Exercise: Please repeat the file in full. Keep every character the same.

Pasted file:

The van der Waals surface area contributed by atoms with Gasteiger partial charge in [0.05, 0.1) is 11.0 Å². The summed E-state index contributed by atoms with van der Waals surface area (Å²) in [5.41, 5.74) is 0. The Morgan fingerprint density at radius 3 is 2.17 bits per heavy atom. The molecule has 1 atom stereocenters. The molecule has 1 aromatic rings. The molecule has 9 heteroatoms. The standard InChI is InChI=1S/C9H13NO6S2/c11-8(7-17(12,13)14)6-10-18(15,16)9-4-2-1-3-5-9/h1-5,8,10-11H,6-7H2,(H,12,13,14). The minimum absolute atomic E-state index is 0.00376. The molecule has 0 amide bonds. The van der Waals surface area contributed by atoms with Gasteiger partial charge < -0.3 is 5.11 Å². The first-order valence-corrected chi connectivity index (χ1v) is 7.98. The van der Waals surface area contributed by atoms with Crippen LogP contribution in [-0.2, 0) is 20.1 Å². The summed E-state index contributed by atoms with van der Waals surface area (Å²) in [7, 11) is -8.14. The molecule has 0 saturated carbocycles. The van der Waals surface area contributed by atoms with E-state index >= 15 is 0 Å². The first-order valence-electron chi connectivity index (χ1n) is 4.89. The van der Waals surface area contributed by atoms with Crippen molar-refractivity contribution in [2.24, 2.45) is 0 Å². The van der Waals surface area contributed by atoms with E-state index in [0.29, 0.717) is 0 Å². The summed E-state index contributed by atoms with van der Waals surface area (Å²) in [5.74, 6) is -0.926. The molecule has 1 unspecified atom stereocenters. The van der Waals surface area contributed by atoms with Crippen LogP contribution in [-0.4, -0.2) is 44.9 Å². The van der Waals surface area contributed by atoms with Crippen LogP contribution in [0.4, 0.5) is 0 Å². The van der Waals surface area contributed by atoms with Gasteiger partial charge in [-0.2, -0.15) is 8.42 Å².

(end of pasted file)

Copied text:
The van der Waals surface area contributed by atoms with Gasteiger partial charge in [0.05, 0.1) is 11.0 Å². The summed E-state index contributed by atoms with van der Waals surface area (Å²) in [5.41, 5.74) is 0. The Morgan fingerprint density at radius 3 is 2.17 bits per heavy atom. The molecule has 1 atom stereocenters. The molecule has 1 aromatic rings. The molecule has 9 heteroatoms. The standard InChI is InChI=1S/C9H13NO6S2/c11-8(7-17(12,13)14)6-10-18(15,16)9-4-2-1-3-5-9/h1-5,8,10-11H,6-7H2,(H,12,13,14). The minimum absolute atomic E-state index is 0.00376. The molecule has 0 amide bonds. The van der Waals surface area contributed by atoms with Gasteiger partial charge < -0.3 is 5.11 Å². The first-order valence-corrected chi connectivity index (χ1v) is 7.98. The van der Waals surface area contributed by atoms with Crippen LogP contribution in [-0.2, 0) is 20.1 Å². The summed E-state index contributed by atoms with van der Waals surface area (Å²) in [7, 11) is -8.14. The molecule has 0 saturated carbocycles. The van der Waals surface area contributed by atoms with E-state index >= 15 is 0 Å². The first-order valence-electron chi connectivity index (χ1n) is 4.89. The van der Waals surface area contributed by atoms with Crippen molar-refractivity contribution in [2.24, 2.45) is 0 Å². The van der Waals surface area contributed by atoms with E-state index in [0.29, 0.717) is 0 Å². The summed E-state index contributed by atoms with van der Waals surface area (Å²) in [5.74, 6) is -0.926. The molecule has 1 unspecified atom stereocenters. The van der Waals surface area contributed by atoms with Crippen LogP contribution in [-0.4, -0.2) is 44.9 Å². The van der Waals surface area contributed by atoms with Crippen LogP contribution in [0.4, 0.5) is 0 Å². The van der Waals surface area contributed by atoms with Gasteiger partial charge in [-0.2, -0.15) is 8.42 Å².